SAN MARCOS — As expected, the County Planning Commission has endorsed a controversial 2,135-unit development near Merriam Mountain, amid outcry from residents and businesses that say the project will destroy one of North County’s few remaining rural enclaves.
The commission voted 6-1 on June 28 to recommend the County Board of Supervisors approve the Newland Sierra project, a master-planned community consisting of 2,135 units, 81,000 square feet of commercial space, open space, parks and trails.
Supporters of the project argued that it will provide “attainable” housing to moderate-income families and working-class households and help address the county’s well-publicized housing shortfall.
Opponents, however, argued that the project did not address truly affordable housing — none of the homes cost less than $300,000 — and that the impacts to traffic, noise, fire safety and other factors render any benefits the project might have moot.
Commissioner Michael Beck, who asked questions for nearly an hour regarding the project and its impact on traffic, schools, affordable housing and other issues, cast the lone dissenting vote.
The Board of Supervisors denied Newland Sierra’s predecessor, the controversial Merriam Mountains project, in March 2010. Developers of that project, which consisted of 2,700 residential units, first applied at the county July 9, 2003, nearly 15 years ago.
Developers resubmitted the revamped project in 2015, and the county released the draft environmental impact report in mid-2017. The report, which comes in at nearly 1,800 pages, states that the project will have significant and unavoidable impacts to traffic, air quality, mineral resources, noise and increase in population.
Some of the traffic impacts — including increased congestion along several major roadways, intersections and Interstate 15 — can be mitigated, according to the report. However, several of the streets and intersections impacted are outside of the county’s jurisdiction and could only be fixed by Escondido, San Marcos or Caltrans.
Newland Communities, the developer, issued a statement shortly after the release of the report in 2017 touting the developer’s commitment to environmental stewardship.
The statement highlighted several features of the project that help make it the county’s first net-zero emissions community, including putting solar panels atop every home, a charging station for electrical vehicles in every garage, a community-sponsored shuttle with service throughout the community and the Escondido Transit Center and an electric bike-sharing program across the community.
The project also sets aside nearly 72 percent of the acreage for open space.
According to the environmental report’s summary page, the project is the first large-scale planned community in San Diego County to achieve a 100 percent reduction in the project’s construction and operational greenhouse gas emissions.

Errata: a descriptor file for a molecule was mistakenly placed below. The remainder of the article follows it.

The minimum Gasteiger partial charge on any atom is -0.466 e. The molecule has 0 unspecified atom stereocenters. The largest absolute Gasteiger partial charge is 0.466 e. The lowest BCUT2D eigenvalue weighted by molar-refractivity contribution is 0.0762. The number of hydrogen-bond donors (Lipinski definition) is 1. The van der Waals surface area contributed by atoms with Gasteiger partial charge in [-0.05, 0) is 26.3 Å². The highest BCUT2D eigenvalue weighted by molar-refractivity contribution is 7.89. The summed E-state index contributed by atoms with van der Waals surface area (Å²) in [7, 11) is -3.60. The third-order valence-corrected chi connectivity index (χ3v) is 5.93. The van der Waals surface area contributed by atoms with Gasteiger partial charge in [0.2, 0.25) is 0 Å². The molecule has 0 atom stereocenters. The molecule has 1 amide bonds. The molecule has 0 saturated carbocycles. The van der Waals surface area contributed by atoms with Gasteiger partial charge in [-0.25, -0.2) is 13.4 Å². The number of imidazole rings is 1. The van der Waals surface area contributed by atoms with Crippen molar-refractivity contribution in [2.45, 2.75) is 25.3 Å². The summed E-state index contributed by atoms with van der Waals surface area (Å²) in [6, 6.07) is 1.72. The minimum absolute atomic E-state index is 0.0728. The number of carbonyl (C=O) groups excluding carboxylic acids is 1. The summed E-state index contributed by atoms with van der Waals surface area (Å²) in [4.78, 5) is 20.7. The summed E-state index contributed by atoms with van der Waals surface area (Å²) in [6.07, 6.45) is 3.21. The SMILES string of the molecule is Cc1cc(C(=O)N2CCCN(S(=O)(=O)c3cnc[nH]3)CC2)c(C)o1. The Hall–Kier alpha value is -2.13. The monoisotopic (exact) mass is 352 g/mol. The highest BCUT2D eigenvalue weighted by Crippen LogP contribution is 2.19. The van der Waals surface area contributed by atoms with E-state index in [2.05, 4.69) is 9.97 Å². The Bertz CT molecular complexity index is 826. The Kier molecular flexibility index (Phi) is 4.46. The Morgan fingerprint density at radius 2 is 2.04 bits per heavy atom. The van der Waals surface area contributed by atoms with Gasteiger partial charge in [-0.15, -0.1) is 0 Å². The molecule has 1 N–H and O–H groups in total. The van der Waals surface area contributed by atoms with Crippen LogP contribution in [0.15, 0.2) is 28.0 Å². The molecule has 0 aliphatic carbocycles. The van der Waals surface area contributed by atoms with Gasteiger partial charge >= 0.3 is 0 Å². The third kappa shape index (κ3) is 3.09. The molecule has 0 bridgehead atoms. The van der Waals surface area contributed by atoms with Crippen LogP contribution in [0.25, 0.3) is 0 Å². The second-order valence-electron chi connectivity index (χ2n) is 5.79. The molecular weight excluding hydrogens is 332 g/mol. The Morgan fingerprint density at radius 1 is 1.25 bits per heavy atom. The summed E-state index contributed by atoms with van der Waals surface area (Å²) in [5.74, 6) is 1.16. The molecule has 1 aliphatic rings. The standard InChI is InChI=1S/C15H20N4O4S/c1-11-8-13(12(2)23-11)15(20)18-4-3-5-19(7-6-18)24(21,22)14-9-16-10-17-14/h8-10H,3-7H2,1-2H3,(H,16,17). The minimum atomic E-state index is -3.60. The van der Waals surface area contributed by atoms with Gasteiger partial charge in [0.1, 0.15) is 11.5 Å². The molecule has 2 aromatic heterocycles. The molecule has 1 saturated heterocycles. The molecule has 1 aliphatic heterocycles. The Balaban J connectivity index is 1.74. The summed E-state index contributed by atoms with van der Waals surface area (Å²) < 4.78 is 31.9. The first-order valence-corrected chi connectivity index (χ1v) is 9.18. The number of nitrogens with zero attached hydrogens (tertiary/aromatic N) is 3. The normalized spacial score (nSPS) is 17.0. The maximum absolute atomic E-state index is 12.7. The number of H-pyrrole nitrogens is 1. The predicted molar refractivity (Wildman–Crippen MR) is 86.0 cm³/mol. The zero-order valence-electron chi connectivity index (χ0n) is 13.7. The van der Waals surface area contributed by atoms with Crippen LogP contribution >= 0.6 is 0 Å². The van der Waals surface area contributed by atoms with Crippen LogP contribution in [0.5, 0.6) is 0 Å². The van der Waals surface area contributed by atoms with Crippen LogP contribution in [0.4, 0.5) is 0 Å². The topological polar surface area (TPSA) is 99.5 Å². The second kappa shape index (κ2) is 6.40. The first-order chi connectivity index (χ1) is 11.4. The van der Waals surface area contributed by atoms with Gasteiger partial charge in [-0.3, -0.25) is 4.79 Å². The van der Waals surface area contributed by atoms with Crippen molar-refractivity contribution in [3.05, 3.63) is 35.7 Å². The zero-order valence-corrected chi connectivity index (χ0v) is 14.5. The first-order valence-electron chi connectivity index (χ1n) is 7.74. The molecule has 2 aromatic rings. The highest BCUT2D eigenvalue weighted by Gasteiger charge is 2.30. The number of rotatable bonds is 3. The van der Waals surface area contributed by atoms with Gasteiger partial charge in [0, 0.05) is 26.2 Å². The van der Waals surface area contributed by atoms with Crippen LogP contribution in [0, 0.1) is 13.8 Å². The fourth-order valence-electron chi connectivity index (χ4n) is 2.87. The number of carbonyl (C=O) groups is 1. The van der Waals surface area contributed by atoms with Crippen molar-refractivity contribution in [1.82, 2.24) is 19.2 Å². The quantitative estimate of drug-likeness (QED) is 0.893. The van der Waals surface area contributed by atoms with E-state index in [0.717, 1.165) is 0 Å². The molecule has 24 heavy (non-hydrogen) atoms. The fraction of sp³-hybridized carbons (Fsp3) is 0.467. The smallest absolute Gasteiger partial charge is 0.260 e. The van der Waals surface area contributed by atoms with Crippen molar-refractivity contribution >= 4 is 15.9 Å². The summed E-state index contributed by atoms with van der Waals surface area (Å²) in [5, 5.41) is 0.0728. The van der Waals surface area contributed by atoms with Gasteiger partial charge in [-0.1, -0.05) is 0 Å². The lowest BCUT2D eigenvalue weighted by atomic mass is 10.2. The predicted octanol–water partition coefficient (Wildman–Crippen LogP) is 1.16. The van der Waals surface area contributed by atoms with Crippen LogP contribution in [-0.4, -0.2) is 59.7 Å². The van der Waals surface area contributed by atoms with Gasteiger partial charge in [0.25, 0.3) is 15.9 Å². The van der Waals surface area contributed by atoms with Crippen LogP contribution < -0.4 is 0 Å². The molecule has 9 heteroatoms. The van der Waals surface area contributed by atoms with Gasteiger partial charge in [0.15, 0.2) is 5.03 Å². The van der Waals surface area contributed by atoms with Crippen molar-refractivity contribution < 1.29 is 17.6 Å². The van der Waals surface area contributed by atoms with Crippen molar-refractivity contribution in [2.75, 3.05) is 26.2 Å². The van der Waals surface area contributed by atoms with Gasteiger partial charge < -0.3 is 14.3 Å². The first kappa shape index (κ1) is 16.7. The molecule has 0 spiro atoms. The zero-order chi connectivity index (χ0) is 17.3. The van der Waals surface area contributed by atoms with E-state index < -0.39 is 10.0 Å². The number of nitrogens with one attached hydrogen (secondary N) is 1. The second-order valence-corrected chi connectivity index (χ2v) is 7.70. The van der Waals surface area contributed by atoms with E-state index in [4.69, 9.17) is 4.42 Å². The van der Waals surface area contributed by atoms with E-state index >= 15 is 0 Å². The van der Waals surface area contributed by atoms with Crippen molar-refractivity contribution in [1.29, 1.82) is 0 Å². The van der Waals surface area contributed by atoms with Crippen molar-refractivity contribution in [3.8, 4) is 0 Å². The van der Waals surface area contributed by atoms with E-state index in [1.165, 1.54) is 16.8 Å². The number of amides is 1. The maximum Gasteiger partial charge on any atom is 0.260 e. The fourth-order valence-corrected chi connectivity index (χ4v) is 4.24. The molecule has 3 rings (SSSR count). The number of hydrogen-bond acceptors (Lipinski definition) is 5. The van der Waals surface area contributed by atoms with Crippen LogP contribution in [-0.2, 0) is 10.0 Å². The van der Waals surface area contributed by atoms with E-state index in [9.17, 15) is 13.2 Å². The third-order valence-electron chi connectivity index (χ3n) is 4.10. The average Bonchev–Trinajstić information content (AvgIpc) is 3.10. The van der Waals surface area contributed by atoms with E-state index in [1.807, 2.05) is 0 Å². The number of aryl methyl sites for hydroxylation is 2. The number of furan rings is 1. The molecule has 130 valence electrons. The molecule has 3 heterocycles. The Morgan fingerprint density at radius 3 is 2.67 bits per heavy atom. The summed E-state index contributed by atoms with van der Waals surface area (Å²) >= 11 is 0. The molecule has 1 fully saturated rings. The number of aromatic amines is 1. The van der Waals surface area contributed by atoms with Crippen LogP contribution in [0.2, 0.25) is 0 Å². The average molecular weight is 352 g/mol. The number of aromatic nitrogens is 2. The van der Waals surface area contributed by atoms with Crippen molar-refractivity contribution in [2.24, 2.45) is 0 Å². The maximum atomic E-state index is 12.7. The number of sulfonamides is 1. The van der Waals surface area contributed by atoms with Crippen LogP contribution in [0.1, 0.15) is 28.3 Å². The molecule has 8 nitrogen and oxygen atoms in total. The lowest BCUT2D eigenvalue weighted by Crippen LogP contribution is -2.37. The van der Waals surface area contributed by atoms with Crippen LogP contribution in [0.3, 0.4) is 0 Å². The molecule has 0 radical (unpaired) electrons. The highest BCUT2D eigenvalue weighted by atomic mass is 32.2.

“Environmental stewardship is one of our company’s highest priorities,” said Rita Brandin, senior vice president and development director at Newland. “Now we’re taking this commitment to new heights by creating a community that will have a net-zero emissions footprint. We believe that Sierra will become the new green standard for sustainable communities in San Diego County.”
A substantial group of residents have opposed the project since its inception, and the community groups in the impacted area have all unanimously voted in favor of the project’s denial, including the Twin Oaks Valley and Hidden Meadows community sponsor groups and the Bonsall Community Planning Group.
They argued Thursday that the project would build more than 20 times the number of units than the county’s general plan — adopted in 2011 — calls for in the area.
“The density we are talking about is ridiculous,” said Tom Kumura, who lives in the Twin Oaks Valley Community and serves on the community sponsor group’s board.
Some of the more high-profile opponents of the project are the owners of the Golden Door spa, a world-renowned facility along Deer Springs Road. The owners said that the bucolic nature of the spa’s surroundings are part of the appeal, and the project would destroy that.
“It will destroy rural Twin Oaks Valley as well as our business,” said Kathy Van Ness, Golden Door’s chief operating officer.
Beck, who dominated the commissioner’s question and answer session before the vote, pointed out that despite the developer’s pledge to widen Deer Springs Road and contribute $56 million for various road and traffic improvements, large stretches of Interstate 15 and nearby streets would be operating at failing levels of service due to the traffic.
“So we’re planning for gridlock?” Beck rhetorically asked staff.
Beck also expressed disappointment that the county did not enforce the general plan’s affordable housing requirements on the developer. County staff said that it couldn’t impose the regulations because the county does not have an inclusionary housing ordinance that most jurisdictions have that require a certain percentage of a development to be set aside for affordable housing.
A developer could argue that if the county required affordable housing without an ordinance it would be a capricious requirement that could make the project financially unfeasible, county staff said.
Planning Commissioner Bryan Woods said that while there is no housing below $300,000, the project does provide about 700 units below $500,000, of which there is a dearth countywide.